American, born 1963
Ink, watercolor, acrylic, marker, gouache, graphite pencil, colored pencil, ballpoint pen, and crayon on paper with PVA and piano stool
80 x 29 x 18 inches (203.2 x 73.7 x 45.7 cm)
Pending Acquisition Funds, 2012
Mark Fox is best known for his iconic, large-scale paper constructions, comprising hundreds of small drawings joined together by various means. While many artists fixate on the idea of reducing and simplifying chaos, Fox instead garners inspiration from it. His work centers on the exploration of chance and the strange narratives that emerge from the random juxtaposition of images. Fox embraces myriad art-making practices, such as animation, painting, drawing, assemblage, sculpture, installation, and video art, and in the service of hundreds of subjects, from mythology, religion, and news, to advertising, pop culture, and cartoons.
Untitled (Piano Bench), 2011, is a divergence from Fox’s usual work. Rather than drawing on paper and cutting around the images to form an undulating paper sculpture, he instead created this work by building up the imagery layer by colorful layer atop a found object as the sculptural base. Glued strata of paper covered in ink, watercolor, acrylic, marker, gouache, graphite pencil, colored pencil, ballpoint pen, and crayon are carefully fitted atop a piano bench that was left in the artist’s studio by a former tenant. Appearing solid and impenetrable from one angle, moving around the sculpture reveals its hollowness and fragility in an image that is reminiscent of the tower of Babel reaching towards the heavens.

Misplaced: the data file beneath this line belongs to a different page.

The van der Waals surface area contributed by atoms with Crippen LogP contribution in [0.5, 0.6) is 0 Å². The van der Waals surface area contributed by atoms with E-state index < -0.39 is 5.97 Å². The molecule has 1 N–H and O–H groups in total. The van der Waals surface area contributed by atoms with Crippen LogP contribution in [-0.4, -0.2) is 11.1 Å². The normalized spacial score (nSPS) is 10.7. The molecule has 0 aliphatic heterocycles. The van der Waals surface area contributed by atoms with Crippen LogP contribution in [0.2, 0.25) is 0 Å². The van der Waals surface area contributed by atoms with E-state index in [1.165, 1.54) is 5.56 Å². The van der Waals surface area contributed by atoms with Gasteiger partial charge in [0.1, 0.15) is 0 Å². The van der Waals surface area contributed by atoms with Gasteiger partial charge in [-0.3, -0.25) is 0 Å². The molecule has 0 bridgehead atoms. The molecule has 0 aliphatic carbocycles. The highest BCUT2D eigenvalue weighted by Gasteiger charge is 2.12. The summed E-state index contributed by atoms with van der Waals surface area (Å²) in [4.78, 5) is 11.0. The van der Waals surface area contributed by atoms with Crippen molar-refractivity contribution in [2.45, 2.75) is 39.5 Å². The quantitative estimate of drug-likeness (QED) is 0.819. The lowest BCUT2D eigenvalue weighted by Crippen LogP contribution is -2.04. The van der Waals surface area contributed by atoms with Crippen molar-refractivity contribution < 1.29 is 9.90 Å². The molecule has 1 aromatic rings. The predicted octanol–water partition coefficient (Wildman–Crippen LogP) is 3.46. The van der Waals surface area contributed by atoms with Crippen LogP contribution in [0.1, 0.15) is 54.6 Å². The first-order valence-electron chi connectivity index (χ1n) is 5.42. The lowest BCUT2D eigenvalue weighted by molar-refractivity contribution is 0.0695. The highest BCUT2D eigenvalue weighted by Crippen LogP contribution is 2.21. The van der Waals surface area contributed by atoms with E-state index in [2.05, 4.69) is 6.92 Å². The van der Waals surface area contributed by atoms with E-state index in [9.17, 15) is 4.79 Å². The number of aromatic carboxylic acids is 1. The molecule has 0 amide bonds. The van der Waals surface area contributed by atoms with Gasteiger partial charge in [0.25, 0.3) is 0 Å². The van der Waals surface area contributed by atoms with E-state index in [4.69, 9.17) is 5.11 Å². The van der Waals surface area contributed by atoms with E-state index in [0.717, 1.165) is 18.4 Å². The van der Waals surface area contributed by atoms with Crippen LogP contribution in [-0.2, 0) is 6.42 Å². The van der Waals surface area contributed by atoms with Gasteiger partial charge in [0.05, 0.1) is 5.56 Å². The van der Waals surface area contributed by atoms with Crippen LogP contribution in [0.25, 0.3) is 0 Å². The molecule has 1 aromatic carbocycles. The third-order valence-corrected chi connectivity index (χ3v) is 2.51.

MORE ABOUT THE ARTIST
Born in Cincinnati, Ohio in 1963, Mark Fox has carved out a unique niche for himself in the contemporary art world. His work is in the permanent collections of The Museum of Modern Art, New York; the Whitney Museum of American Art; the Philadelphia Museum of Art; and other public and private collections. In 2009, the Gallery acquired Fox’s delicate wall sculpture Untitled (Fault), 2008.
Mark Fox’s Untitled, 2011, has been featured on the Gallery’s Tumblr blog.
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